You’ll find it at Pearces! ©Pearces Hardware 2017

Chesham from 'The Balks' above the station looking South-West to the Pednor Valley. Pearce's roof is the dark, three-dormered one peeking through the trees in the bottom left.

Chesham History

Chesham has been around since the year dot. There is a prehistoric burial mound at the top of Lowndes Park (behind the pond). Recent excavations have found that it nothing of the sort but merely a Victorian rubbish dump. Anyway you get the idea! It must have been a tough bunch who roamed these deeply wooded and almost impregnable valleys 4000 years ago. There are the remains of a Roman Villa occupied up to the 2nd Century at Latimer.

The arterial Akeman Street passed from St.Albans to Alchester through Berkhamsted to the North of Chesham so it is reasonable to assume Roman activity in the area. Customers also tell us of bits of hypocaust turning up in the gardens behind Church Street. The Saxon invaders settled in the 7th Century and named the village Ceastelshamm which, by the turn of the millennium, had mutated to Cestreham. A cosy division of woodlands and cultivation was overturned by the Norman conquest when, in time honoured tradition, the winner took all. Normans 1, Saxons 0. Indigenous Britons relegated to 20th division.


Markets and fairs became the focal point of economic activity under Norman rule and were eventually allowed only by charter from the Crown. In an echo of the official neglect of the town today, Chesham received its Charter in 1257 some 57 years after Amersham. Anyway, It seems that everything went swimmingly until the nasty old plague came along and pole-axed most economic activity in the middle of the 14th Century.


Activity grew again around the natural resources: the Chess river had been harnessed for milling and for growing cress; the surrounding woodlands gave timber leading to the local manufacture of such items as chair legs, brushes, shovels and spoons. Excavations during 1998 on the site of the new Sainsbury supermarket indicate a well developed tanning industry presumably resulting from the rearing of livestock on the cleared woodland. The tanning gave rise to a thriving boot and shoe industry.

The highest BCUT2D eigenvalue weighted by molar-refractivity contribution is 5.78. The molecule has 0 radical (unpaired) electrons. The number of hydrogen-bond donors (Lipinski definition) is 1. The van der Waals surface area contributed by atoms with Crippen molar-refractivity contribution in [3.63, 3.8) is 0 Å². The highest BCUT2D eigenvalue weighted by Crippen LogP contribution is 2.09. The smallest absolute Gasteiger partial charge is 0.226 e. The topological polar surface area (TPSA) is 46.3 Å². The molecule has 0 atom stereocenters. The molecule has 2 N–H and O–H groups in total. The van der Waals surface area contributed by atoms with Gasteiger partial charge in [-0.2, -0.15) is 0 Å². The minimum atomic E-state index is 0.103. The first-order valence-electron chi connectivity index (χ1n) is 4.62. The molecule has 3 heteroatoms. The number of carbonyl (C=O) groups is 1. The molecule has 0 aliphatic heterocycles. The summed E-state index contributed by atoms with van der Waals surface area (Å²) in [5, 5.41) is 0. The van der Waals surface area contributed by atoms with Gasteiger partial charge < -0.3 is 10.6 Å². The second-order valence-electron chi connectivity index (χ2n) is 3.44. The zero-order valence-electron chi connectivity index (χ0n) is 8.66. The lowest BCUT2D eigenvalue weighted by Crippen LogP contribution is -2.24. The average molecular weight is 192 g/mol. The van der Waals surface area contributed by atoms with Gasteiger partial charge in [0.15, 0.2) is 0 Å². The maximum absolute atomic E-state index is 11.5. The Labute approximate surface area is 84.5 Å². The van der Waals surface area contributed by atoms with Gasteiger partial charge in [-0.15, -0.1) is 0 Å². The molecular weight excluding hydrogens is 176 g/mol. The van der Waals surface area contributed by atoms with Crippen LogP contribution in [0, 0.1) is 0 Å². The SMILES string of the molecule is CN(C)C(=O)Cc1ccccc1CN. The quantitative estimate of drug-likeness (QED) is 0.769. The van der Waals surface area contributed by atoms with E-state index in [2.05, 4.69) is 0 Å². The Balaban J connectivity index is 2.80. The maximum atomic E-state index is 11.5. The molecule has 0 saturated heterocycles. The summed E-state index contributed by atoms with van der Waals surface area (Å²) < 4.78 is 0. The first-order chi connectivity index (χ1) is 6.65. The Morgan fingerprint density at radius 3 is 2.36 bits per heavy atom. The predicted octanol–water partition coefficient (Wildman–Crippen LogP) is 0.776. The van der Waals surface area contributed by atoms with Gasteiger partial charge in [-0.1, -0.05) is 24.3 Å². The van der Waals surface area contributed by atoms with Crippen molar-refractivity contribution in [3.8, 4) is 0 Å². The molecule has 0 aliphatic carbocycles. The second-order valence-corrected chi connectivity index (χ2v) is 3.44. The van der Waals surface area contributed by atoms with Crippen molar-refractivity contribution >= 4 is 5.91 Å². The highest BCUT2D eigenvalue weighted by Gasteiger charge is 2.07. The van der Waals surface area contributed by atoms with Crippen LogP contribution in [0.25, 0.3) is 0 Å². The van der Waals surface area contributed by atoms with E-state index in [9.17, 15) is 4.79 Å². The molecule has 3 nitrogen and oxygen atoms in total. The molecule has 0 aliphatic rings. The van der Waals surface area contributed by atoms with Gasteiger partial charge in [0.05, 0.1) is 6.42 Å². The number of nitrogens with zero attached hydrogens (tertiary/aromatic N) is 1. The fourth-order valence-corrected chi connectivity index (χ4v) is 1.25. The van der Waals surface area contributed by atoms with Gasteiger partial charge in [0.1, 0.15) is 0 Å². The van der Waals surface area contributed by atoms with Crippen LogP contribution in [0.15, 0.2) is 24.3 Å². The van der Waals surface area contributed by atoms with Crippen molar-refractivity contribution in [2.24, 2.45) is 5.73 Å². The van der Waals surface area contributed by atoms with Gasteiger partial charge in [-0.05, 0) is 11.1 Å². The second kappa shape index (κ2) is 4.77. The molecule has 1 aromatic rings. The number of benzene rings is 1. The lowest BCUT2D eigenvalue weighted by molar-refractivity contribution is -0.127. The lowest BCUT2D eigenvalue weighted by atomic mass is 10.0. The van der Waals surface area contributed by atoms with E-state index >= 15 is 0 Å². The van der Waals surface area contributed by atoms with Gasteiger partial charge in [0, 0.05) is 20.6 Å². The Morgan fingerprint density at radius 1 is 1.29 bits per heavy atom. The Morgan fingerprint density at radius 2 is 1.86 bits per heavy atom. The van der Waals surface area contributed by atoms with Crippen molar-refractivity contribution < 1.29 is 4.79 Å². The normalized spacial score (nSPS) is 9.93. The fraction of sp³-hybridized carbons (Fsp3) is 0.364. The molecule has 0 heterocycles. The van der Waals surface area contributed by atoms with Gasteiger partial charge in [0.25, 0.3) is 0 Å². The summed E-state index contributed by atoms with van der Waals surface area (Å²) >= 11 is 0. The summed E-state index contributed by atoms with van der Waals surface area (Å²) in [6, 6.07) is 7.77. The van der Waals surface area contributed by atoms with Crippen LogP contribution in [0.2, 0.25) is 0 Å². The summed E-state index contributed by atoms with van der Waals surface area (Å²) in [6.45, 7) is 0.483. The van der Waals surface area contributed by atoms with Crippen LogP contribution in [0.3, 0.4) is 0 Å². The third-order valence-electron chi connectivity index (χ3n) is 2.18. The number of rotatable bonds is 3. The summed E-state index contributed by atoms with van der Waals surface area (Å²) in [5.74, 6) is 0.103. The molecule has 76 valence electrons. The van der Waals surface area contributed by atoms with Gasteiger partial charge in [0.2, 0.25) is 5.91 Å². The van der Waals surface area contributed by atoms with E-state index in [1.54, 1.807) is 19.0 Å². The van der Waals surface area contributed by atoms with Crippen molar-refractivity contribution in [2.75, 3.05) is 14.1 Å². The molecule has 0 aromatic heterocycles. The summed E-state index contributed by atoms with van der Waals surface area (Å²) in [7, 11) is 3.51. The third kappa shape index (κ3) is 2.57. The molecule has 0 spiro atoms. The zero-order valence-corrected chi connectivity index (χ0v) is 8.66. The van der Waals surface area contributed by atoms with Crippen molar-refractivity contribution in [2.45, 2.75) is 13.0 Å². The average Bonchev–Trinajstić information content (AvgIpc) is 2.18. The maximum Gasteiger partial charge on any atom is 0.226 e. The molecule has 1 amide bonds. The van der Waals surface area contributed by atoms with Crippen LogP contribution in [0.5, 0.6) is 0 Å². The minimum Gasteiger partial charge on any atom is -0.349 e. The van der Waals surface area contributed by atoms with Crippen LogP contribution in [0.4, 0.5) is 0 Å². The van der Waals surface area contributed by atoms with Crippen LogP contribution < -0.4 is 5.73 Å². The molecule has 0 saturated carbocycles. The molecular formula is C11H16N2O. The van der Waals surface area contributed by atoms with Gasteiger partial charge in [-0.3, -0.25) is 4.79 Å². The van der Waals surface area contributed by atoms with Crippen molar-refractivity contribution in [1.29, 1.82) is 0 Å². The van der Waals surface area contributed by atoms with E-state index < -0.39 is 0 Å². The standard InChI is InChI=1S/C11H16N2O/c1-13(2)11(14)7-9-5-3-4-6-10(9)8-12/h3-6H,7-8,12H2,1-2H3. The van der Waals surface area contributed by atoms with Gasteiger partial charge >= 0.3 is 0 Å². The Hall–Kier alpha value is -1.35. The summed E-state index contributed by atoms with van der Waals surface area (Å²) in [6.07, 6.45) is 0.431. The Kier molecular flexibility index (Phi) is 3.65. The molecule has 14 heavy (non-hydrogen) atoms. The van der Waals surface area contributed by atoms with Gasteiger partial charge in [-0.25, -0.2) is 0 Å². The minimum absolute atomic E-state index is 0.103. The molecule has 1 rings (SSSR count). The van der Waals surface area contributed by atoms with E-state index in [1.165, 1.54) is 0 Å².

Life carried on much the same, I guess, until the arrival of the railway in 1889. This heralded a profound change in composition and direction in the town. 'Newtown' was established and new estates marched over the countryside. The town changed from being a market town serving a local community to being a commuter town supplying products and people to the nearby metropolis.

Markets and fairs became the focal point of economic activity under Norman rule and were eventually allowed only by charter from the Crown. In an echo of the official neglect of the town today, Chesham received its Charter in 1257 some 57 years after Amersham. Anyway, It seems that everything went swimmingly until the nasty old plague came along and pole-axed most economic activity in the middle of the 14th Century.

Activity grew again around the natural resources: the Chess river had been harnessed for milling and for growing cress; the surrounding woodlands gave timber leading to the local manufacture of such items as chair legs, brushes, shovels and spoons. Excavations during 1998 on the site of the new Sainsbury supermarket indicate a well developed tanning industry presumably resulting from the rearing of livestock on the cleared woodland. The tanning gave rise to a thriving boot and shoe industry.

Life carried on much the same, I guess, until the arrival of the railway in 1889. This heralded a profound change in composition and direction in the town. 'Newtown' was established and new estates marched over the countryside. The town changed from being a market town serving a local community to being a commuter town supplying products and people to the nearby metropolis.

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